How to Spot Common Material Defects

Common material defects

Some material defects are easier to spot than others.

There are certain clues that material defects exist in any home. But clues are just the beginning. When you see irregularities such as foundation cracks, or bulging and deflection along a roof, interior or exterior walls, you’ve got a pretty clear indicator that something bigger might be lurking.

According to InterNACHI, a material defect is a specific issue that poses a risk to people or adversely affect the property value. Reporting defects helps the home buyer know whether extensive repairs are in the near future, and in some cases they can rescue a house that might suffer widespread damage in the long run.

Here are a few of the most common material defects to the function and integrity of a home, and how to spot them.

Common material defects

Roofing defects can expose the whole house to water infiltration.

Common Roofing Material Defects

Missing shingles, missing or improperly installed flashing, improperly flashed or saddled chimneys and degraded flat roofing materials can all allow water to penetrate the structure. Over time, they can also rot the roof deck. And if any bulging or other irregularities are detected, those could indicate a structural problem.

Common Foundation Material Defects

Foundation cracks are often the first visible sign that some structural movement has either happened in the past or is an ongoing issue. But not all cracks are structural; some are only cosmetic issues. In basements and crawl spaces, footings and piers with improper support, joists with no support at all, and rotten structural members can all spell trouble. And if notching is observed near the center third of a joist, where the live load has the most effect, its integrity is severely compromised.

Material defects

Some wiring defects pose both an electrical shock risk and a fire hazard.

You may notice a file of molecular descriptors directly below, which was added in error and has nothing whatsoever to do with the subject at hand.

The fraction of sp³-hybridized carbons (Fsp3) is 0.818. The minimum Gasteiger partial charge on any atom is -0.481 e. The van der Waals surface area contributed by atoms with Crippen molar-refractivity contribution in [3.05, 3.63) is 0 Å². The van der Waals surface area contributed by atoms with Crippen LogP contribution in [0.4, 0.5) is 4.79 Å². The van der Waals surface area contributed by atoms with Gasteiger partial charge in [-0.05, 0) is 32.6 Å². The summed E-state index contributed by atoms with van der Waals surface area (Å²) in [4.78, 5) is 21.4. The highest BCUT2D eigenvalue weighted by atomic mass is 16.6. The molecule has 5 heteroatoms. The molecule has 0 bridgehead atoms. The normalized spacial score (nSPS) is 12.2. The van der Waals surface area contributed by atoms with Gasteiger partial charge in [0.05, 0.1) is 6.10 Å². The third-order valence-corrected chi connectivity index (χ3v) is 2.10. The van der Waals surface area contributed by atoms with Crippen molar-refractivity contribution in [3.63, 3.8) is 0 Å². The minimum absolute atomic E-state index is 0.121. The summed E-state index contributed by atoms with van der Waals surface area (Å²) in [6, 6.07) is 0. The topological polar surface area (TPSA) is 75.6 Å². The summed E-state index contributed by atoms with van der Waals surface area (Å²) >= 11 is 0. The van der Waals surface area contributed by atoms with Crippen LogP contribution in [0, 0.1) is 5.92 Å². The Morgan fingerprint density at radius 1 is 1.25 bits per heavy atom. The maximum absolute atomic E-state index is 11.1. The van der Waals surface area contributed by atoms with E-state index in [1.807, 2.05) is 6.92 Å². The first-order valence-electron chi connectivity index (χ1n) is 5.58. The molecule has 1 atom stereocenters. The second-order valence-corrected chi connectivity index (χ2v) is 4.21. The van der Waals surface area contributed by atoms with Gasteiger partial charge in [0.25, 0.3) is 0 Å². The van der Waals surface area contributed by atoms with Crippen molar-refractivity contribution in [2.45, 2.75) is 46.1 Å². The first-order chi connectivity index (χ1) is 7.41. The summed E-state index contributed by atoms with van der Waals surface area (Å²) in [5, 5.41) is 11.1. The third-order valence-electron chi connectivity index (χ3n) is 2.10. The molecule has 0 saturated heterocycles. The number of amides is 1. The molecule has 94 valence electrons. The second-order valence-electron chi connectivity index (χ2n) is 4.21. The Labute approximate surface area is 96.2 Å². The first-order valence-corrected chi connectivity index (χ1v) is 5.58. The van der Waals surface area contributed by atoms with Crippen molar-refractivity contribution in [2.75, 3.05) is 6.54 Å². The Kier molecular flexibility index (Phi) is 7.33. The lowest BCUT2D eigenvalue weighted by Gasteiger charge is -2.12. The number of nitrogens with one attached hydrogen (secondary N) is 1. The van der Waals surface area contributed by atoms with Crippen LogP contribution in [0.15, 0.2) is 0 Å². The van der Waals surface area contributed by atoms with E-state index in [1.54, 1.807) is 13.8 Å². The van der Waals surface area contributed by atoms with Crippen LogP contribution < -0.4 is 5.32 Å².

Common Electrical Material Defects

Open or missing junction boxes where wiring connections are exposed instead of protected, loose wiring, and damage to wires that removes the insulating cover all pose a shock and fire hazard. At breaker or fuse boxes, watch for signs of charring, loose wires, and improperly seated wired on the bus bars.

You’ll likely see plenty of potential defects as well as material defects throughout your career. Inspectors are only required to report material defects, or those that are actual and observed defects that have the existing potential to cause harm to people, damage the property value, or both. Potential defects don’t adversely affect property value or pose an existing safety hazard.

Potential defects can be a guessing game, because you don’t know when they may or may not become material defects, and you might not know the true source. And InterNACHI says you could face some liability if your guess is incorrect. Photos help as evidence of a material defect, so those should go into your report.

The list of defects that you might find in a home inspection is extensive, and you’ll probably find new ones with a fair amount of regularity. But some defects are especially common as well as potentially dangerous and expensive to repair. The longer you’re in the business, the easier spotting material defects will become.

ICA School helps you understand the ins and outs of material defects throughout your training course. You’ll learn what to look for, why it’s important, and how to create a report that reflects what you’ve discovered. If you’re ready to start training for a rewarding career as a home inspector, enroll now and you could be certified in as little as a few weeks.

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